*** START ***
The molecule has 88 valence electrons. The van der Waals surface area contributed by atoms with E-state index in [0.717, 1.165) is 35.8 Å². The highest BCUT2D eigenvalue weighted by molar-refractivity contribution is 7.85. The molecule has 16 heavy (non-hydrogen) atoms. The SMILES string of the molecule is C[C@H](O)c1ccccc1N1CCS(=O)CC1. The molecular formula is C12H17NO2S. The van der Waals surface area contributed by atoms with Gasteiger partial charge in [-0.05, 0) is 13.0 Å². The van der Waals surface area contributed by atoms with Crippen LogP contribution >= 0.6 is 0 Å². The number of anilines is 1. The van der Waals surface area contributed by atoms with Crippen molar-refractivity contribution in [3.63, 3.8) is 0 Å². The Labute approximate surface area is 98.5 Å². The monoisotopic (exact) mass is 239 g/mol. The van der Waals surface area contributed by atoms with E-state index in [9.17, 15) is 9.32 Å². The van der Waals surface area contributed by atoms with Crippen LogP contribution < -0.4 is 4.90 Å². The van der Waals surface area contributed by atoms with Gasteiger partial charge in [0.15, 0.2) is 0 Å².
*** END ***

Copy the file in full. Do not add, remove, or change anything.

The molecule has 88 valence electrons. The van der Waals surface area contributed by atoms with E-state index in [0.717, 1.165) is 35.8 Å². The highest BCUT2D eigenvalue weighted by molar-refractivity contribution is 7.85. The molecule has 16 heavy (non-hydrogen) atoms. The SMILES string of the molecule is C[C@H](O)c1ccccc1N1CCS(=O)CC1. The molecular formula is C12H17NO2S. The van der Waals surface area contributed by atoms with Gasteiger partial charge in [-0.05, 0) is 13.0 Å². The van der Waals surface area contributed by atoms with Crippen LogP contribution >= 0.6 is 0 Å². The number of anilines is 1. The van der Waals surface area contributed by atoms with Crippen molar-refractivity contribution in [3.63, 3.8) is 0 Å². The Labute approximate surface area is 98.5 Å². The monoisotopic (exact) mass is 239 g/mol. The van der Waals surface area contributed by atoms with E-state index in [9.17, 15) is 9.32 Å². The van der Waals surface area contributed by atoms with Crippen LogP contribution < -0.4 is 4.90 Å². The van der Waals surface area contributed by atoms with Gasteiger partial charge in [0.15, 0.2) is 0 Å².